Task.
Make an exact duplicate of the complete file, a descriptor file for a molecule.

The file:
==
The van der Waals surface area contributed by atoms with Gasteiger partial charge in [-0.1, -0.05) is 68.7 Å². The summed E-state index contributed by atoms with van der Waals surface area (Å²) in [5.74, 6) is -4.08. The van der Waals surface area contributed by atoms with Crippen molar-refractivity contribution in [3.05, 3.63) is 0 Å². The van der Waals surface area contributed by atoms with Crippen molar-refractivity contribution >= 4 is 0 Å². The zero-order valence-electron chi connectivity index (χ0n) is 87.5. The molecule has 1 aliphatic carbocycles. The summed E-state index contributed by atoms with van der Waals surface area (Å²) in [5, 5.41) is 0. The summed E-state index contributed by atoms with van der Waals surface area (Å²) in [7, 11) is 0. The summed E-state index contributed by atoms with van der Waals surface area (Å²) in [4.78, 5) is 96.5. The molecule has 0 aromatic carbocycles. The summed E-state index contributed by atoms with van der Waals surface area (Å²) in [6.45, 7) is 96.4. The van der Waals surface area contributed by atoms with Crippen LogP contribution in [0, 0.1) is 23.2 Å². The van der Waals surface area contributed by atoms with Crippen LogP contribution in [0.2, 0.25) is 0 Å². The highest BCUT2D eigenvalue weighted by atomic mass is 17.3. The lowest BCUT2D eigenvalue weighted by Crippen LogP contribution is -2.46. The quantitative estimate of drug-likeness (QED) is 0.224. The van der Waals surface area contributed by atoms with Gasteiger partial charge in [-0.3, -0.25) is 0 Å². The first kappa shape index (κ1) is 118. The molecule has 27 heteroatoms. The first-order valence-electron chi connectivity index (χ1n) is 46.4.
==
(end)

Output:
The van der Waals surface area contributed by atoms with Gasteiger partial charge in [-0.1, -0.05) is 68.7 Å². The summed E-state index contributed by atoms with van der Waals surface area (Å²) in [5.74, 6) is -4.08. The van der Waals surface area contributed by atoms with Crippen molar-refractivity contribution in [3.05, 3.63) is 0 Å². The van der Waals surface area contributed by atoms with Crippen molar-refractivity contribution >= 4 is 0 Å². The zero-order valence-electron chi connectivity index (χ0n) is 87.5. The molecule has 1 aliphatic carbocycles. The summed E-state index contributed by atoms with van der Waals surface area (Å²) in [5, 5.41) is 0. The summed E-state index contributed by atoms with van der Waals surface area (Å²) in [7, 11) is 0. The summed E-state index contributed by atoms with van der Waals surface area (Å²) in [4.78, 5) is 96.5. The molecule has 0 aromatic carbocycles. The summed E-state index contributed by atoms with van der Waals surface area (Å²) in [6.45, 7) is 96.4. The van der Waals surface area contributed by atoms with Crippen LogP contribution in [0, 0.1) is 23.2 Å². The van der Waals surface area contributed by atoms with Crippen LogP contribution in [0.2, 0.25) is 0 Å². The highest BCUT2D eigenvalue weighted by atomic mass is 17.3. The lowest BCUT2D eigenvalue weighted by Crippen LogP contribution is -2.46. The quantitative estimate of drug-likeness (QED) is 0.224. The van der Waals surface area contributed by atoms with Gasteiger partial charge in [-0.3, -0.25) is 0 Å². The first kappa shape index (κ1) is 118. The molecule has 27 heteroatoms. The first-order valence-electron chi connectivity index (χ1n) is 46.4.